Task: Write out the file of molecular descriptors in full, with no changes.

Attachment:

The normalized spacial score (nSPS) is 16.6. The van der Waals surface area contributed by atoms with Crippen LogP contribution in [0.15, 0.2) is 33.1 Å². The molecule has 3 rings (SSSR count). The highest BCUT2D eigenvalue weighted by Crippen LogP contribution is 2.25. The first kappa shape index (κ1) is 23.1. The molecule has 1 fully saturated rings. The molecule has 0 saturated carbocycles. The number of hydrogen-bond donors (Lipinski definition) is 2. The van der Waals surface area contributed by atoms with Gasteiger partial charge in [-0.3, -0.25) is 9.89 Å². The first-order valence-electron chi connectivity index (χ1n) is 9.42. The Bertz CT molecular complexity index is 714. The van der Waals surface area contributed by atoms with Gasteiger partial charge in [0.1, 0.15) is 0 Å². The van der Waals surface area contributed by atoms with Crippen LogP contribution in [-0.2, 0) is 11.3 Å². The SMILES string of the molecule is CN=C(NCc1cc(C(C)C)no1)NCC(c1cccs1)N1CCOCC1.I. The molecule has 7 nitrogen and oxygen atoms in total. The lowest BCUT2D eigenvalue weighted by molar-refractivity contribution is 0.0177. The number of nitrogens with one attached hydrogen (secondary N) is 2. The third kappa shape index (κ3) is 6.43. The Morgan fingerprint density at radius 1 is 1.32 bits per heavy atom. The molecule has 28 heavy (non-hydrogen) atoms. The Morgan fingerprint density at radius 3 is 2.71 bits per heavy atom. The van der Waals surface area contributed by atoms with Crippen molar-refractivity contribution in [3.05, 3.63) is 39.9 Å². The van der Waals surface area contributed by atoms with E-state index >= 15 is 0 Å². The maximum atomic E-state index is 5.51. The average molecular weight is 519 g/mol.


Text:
The normalized spacial score (nSPS) is 16.6. The van der Waals surface area contributed by atoms with Crippen LogP contribution in [0.15, 0.2) is 33.1 Å². The molecule has 3 rings (SSSR count). The highest BCUT2D eigenvalue weighted by Crippen LogP contribution is 2.25. The first kappa shape index (κ1) is 23.1. The molecule has 1 fully saturated rings. The molecule has 0 saturated carbocycles. The number of hydrogen-bond donors (Lipinski definition) is 2. The van der Waals surface area contributed by atoms with Gasteiger partial charge in [-0.3, -0.25) is 9.89 Å². The first-order valence-electron chi connectivity index (χ1n) is 9.42. The Bertz CT molecular complexity index is 714. The van der Waals surface area contributed by atoms with Gasteiger partial charge in [0.1, 0.15) is 0 Å². The van der Waals surface area contributed by atoms with Crippen LogP contribution in [-0.2, 0) is 11.3 Å². The SMILES string of the molecule is CN=C(NCc1cc(C(C)C)no1)NCC(c1cccs1)N1CCOCC1.I. The molecule has 7 nitrogen and oxygen atoms in total. The lowest BCUT2D eigenvalue weighted by molar-refractivity contribution is 0.0177. The number of nitrogens with one attached hydrogen (secondary N) is 2. The third kappa shape index (κ3) is 6.43. The Morgan fingerprint density at radius 1 is 1.32 bits per heavy atom. The molecule has 28 heavy (non-hydrogen) atoms. The Morgan fingerprint density at radius 3 is 2.71 bits per heavy atom. The van der Waals surface area contributed by atoms with Crippen molar-refractivity contribution in [3.05, 3.63) is 39.9 Å². The van der Waals surface area contributed by atoms with E-state index >= 15 is 0 Å². The maximum atomic E-state index is 5.51. The average molecular weight is 519 g/mol.